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      Hydrogenase Activity in Deeply Buried Sediments of the Arctic and North Atlantic Oceans

      , , ,
      Geomicrobiology Journal
      Informa UK Limited

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          Distributions of microbial activities in deep subseafloor sediments.

          S D'Hondt (2004)
          Diverse microbial communities and numerous energy-yielding activities occur in deeply buried sediments of the eastern Pacific Ocean. Distributions of metabolic activities often deviate from the standard model. Rates of activities, cell concentrations, and populations of cultured bacteria vary consistently from one subseafloor environment to another. Net rates of major activities principally rely on electron acceptors and electron donors from the photosynthetic surface world. At open-ocean sites, nitrate and oxygen are supplied to the deepest sedimentary communities through the underlying basaltic aquifer. In turn, these sedimentary communities may supply dissolved electron donors and nutrients to the underlying crustal biosphere.
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            Biogeographical distribution and diversity of microbes in methane hydrate-bearing deep marine sediments on the Pacific Ocean Margin.

            The deep subseafloor biosphere is among the least-understood habitats on Earth, even though the huge microbial biomass therein plays an important role for potential long-term controls on global biogeochemical cycles. We report here the vertical and geographical distribution of microbes and their phylogenetic diversities in deeply buried marine sediments of the Pacific Ocean Margins. During the Ocean Drilling Program Legs 201 and 204, we obtained sediment cores from the Peru and Cascadia Margins that varied with respect to the presence of dissolved methane and methane hydrate. To examine differences in prokaryotic distribution patterns in sediments with or without methane hydrates, we studied >2,800 clones possessing partial sequences (400-500 bp) of the 16S rRNA gene and 348 representative clone sequences (approximately 1 kbp) from the two geographically separated subseafloor environments. Archaea of the uncultivated Deep-Sea Archaeal Group were consistently the dominant phylotype in sediments associated with methane hydrate. Sediment cores lacking methane hydrates displayed few or no Deep-Sea Archaeal Group phylotypes. Bacterial communities in the methane hydrate-bearing sediments were dominated by members of the JS1 group, Planctomycetes, and Chloroflexi. Results from cluster and principal component analyses, which include previously reported data from the West and East Pacific Margins, suggest that, for these locations in the Pacific Ocean, prokaryotic communities from methane hydrate-bearing sediment cores are distinct from those in hydrate-free cores. The recognition of which microbial groups prevail under distinctive subseafloor environments is a significant step toward determining the role these communities play in Earth's essential biogeochemical processes.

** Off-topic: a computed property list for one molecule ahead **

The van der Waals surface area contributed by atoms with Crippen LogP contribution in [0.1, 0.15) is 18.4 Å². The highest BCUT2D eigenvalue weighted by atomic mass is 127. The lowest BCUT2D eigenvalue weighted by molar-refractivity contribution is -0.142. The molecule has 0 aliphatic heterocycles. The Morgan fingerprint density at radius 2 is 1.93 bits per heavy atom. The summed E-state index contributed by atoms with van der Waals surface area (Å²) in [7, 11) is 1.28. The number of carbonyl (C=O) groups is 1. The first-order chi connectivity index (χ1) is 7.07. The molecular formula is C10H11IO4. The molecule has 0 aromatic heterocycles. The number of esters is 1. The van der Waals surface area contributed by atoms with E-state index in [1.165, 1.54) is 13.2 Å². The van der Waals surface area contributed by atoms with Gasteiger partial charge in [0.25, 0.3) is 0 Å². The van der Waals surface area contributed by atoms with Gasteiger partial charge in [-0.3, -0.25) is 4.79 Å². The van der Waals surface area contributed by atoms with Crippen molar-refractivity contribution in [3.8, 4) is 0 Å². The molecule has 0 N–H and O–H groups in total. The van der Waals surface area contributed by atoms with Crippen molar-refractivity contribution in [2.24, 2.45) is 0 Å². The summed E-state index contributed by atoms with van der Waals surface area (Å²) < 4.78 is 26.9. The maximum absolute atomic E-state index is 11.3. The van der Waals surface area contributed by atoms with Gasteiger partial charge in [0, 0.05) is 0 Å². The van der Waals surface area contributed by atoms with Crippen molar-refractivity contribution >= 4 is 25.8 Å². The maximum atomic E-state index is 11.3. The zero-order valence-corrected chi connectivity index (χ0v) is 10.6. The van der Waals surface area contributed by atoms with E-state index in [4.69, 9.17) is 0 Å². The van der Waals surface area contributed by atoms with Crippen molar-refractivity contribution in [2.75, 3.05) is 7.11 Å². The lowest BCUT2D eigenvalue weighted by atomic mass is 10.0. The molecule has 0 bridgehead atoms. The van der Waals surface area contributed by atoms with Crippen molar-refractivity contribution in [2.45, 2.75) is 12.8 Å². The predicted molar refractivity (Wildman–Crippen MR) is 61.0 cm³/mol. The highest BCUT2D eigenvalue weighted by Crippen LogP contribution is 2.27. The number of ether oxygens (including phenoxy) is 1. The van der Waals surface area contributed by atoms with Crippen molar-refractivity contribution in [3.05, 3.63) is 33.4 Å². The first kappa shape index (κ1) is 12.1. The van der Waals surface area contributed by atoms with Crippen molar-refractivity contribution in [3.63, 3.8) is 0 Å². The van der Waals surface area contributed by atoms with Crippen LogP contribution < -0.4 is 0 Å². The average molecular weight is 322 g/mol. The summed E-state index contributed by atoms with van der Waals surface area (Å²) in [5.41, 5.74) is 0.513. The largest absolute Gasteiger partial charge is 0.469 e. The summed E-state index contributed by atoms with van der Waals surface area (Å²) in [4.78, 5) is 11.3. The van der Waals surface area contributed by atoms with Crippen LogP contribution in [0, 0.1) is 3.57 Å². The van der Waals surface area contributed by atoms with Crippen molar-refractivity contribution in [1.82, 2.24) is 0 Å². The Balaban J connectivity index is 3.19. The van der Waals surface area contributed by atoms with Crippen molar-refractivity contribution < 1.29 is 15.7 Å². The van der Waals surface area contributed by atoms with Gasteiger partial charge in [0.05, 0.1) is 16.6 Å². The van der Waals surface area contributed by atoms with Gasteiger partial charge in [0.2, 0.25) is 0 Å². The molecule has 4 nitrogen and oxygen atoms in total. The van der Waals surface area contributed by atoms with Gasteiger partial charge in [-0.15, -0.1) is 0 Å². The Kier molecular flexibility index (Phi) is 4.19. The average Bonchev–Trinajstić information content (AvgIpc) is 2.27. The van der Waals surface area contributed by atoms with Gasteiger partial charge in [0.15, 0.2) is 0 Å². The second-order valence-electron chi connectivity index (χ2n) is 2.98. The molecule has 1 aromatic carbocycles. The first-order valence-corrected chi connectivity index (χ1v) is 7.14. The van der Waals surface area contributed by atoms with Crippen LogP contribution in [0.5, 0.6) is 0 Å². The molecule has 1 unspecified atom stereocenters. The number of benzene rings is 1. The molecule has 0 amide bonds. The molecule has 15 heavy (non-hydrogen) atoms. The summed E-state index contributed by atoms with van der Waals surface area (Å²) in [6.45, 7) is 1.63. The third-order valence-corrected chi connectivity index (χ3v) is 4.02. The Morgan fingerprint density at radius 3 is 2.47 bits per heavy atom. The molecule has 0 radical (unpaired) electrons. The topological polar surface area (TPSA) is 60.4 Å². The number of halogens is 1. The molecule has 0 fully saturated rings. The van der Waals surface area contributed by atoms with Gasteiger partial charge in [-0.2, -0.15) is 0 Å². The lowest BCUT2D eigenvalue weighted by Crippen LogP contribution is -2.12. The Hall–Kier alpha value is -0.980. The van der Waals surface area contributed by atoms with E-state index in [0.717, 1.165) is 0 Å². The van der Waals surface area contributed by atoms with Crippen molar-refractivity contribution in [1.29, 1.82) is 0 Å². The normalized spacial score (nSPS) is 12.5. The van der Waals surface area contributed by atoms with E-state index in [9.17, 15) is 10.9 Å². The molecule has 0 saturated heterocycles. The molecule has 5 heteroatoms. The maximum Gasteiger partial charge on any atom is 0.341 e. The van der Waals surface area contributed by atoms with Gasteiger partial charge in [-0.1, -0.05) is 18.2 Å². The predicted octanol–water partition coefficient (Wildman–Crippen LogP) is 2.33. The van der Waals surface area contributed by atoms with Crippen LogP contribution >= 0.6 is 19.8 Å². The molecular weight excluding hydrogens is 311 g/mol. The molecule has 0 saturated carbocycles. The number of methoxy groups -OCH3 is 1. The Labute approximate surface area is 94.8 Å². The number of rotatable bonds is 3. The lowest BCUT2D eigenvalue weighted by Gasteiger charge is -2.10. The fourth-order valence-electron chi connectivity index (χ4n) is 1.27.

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              Heterotrophic Archaea dominate sedimentary subsurface ecosystems off Peru.

              Studies of deeply buried, sedimentary microbial communities and associated biogeochemical processes during Ocean Drilling Program Leg 201 showed elevated prokaryotic cell numbers in sediment layers where methane is consumed anaerobically at the expense of sulfate. Here, we show that extractable archaeal rRNA, selecting only for active community members in these ecosystems, is dominated by sequences of uncultivated Archaea affiliated with the Marine Benthic Group B and the Miscellaneous Crenarchaeotal Group, whereas known methanotrophic Archaea are not detectable. Carbon flow reconstructions based on stable isotopic compositions of whole archaeal cells, intact archaeal membrane lipids, and other sedimentary carbon pools indicate that these Archaea assimilate sedimentary organic compounds other than methane even though methanotrophy accounts for a major fraction of carbon cycled in these ecosystems. Oxidation of methane by members of Marine Benthic Group B and the Miscellaneous Crenarchaeotal Group without assimilation of methane-carbon provides a plausible explanation. Maintenance energies of these subsurface communities appear to be orders of magnitude lower than minimum values known from laboratory observations, and ecosystem-level carbon budgets suggest that community turnover times are on the order of 100-2,000 years. Our study provides clues about the metabolic functionality of two cosmopolitan groups of uncultured Archaea.
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                Author and article information

                Journal
                Geomicrobiology Journal
                Geomicrobiology Journal
                Informa UK Limited
                0149-0451
                1521-0529
                September 24 2009
                September 24 2009
                : 26
                : 7
                : 537-545
                Article
                10.1080/01490450903104232
                e820dc89-8f1f-43af-b97f-f5ab96e89b60
                © 2009
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